UNH Anthropology Student Helps Discover Confederate Soldier’s Homestead in Belize

University of New Hampshire undergraduate student John DeGennaro spent last summer in Belize on his first archaeological field research trip. While he was there, he helped identify the homestead of a prominent U.S. Confederate soldier from Alabama who fled the country after the Civil War. Read the news release.


Sophomore John DeGennaro of Plymouth in Belize on his first archaeological field research project helped to discover the homestead of a prominent U.S. Confederate soldier Colin J. McRae from Alabama who initially fled the country to avoid facing war crimes.

DeGennaro, far left, on the Belize River East Archaeology (BREA) project, working with other UNH field school students and researchers at an archaeological site in Belize.

Researchers discovered these ceramics at the archaeological site believed to be the McRae homestead. By analyzing the artifacts, researchers determined that the site dates to the mid-19th century when McRae lived on the land.

DeGennaro (right) and Kerissa Paquette (left) working on the excavation at the McRae homestead site in Belize. The students participated in UNH's first archaeological field school in Belize this summer. Based near the capital city of Belmopan, this intensive four-week program allows students to investigate ancient Maya and colonial archaeological sites in the jungles of eastern Belize River valley.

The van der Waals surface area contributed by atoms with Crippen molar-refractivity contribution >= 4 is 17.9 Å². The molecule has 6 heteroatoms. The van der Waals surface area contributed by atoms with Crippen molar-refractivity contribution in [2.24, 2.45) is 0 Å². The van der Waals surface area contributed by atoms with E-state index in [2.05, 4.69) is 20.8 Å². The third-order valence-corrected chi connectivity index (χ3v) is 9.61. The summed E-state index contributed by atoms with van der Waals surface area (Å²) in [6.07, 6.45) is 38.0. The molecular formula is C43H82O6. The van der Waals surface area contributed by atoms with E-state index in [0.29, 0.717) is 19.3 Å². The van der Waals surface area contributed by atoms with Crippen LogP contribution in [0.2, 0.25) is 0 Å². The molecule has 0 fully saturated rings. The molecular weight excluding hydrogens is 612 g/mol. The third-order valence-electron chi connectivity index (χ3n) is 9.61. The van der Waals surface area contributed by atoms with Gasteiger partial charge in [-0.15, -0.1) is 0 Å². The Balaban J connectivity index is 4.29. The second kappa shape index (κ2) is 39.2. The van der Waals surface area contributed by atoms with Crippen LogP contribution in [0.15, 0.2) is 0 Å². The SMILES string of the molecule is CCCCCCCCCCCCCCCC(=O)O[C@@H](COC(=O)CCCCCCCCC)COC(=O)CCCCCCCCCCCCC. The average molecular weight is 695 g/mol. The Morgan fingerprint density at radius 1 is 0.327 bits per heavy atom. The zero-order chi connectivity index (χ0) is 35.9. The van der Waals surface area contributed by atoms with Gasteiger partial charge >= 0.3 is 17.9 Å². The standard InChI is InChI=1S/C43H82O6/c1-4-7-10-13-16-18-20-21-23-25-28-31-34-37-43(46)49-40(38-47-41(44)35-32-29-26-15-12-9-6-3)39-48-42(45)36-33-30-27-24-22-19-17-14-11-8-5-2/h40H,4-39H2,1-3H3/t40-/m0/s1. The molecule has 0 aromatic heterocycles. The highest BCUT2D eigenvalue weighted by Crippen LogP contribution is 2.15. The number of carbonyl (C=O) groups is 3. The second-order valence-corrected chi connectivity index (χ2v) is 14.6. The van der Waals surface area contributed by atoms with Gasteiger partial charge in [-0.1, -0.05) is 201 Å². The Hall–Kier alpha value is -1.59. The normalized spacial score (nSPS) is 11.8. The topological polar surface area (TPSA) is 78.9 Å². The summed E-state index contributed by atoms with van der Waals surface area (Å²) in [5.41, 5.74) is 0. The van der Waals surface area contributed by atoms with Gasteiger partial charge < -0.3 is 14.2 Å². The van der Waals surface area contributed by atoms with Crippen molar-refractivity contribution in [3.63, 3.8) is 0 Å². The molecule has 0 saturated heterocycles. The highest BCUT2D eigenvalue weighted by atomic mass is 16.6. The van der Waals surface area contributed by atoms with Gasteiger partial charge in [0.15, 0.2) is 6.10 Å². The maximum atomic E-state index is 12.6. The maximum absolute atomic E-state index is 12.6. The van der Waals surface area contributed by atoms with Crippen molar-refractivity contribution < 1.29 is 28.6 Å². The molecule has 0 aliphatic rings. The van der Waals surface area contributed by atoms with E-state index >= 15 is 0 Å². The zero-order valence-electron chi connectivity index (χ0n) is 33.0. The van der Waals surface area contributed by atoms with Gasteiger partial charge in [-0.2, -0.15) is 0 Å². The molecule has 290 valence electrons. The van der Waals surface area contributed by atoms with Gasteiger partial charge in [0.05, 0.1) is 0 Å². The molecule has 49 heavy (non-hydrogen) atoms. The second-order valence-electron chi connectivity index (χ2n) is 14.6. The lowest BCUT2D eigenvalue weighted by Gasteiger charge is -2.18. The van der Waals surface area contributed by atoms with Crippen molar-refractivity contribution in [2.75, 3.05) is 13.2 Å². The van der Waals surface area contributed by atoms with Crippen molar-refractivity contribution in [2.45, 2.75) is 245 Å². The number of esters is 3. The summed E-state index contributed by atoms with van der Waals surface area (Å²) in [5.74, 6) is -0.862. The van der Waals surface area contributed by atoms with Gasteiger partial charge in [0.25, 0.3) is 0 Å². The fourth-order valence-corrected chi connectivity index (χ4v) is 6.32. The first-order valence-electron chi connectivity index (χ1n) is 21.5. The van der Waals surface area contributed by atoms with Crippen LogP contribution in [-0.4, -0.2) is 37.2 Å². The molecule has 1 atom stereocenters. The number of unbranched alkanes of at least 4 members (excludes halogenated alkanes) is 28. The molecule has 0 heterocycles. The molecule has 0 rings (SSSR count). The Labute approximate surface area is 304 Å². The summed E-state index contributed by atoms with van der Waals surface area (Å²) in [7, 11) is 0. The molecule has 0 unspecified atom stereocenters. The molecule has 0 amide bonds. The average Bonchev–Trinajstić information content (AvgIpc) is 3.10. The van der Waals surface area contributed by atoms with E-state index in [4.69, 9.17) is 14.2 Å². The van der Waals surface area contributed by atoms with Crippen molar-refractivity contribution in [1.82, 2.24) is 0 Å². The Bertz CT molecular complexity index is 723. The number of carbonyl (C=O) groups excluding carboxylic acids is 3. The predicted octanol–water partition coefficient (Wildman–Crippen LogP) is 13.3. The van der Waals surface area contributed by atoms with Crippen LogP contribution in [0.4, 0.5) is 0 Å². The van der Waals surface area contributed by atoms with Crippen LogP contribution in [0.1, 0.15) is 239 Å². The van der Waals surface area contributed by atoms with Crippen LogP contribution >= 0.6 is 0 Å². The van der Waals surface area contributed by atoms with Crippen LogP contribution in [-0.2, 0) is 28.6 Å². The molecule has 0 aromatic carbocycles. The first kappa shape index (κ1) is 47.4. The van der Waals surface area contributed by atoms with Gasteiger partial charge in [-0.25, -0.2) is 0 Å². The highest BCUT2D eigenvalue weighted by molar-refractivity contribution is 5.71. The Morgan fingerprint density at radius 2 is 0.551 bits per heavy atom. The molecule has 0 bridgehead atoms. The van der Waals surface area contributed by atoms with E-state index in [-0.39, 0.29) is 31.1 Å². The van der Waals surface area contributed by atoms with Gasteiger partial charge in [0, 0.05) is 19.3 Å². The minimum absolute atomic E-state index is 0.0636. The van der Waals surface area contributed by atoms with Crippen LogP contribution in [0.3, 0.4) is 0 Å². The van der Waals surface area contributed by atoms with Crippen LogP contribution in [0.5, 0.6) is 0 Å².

Pieces of bottle glass were among the artifacts discovered that helped BREA researcher Adam Kaeding and UNH student DeGennaro uncover the time period of the McRae archeological site. Colonial bottle glass has specific diagnostic features that provide clues that help to date the McRae site.

Here DeGennaro (right) and field school student Samantha Woods are being shown by one of the field school teaching assistants how to record excavation data using an iPad.

Some examples of the range of painted colonial pottery found at the McRae site.

Senior researcher Astrid Runggaldier (left) trains DeGennaro in excavation at one of the archaeological sites.

UNH field school students and BREA research team, directed by Prof. Eleanor Harrison-Buck (third from left) For more information about the UNH Archaeological Field School in Belize, contact Prof. Eleanor Harrison-Buck at belize.fieldschool@unh.edu. Learn more about the program.

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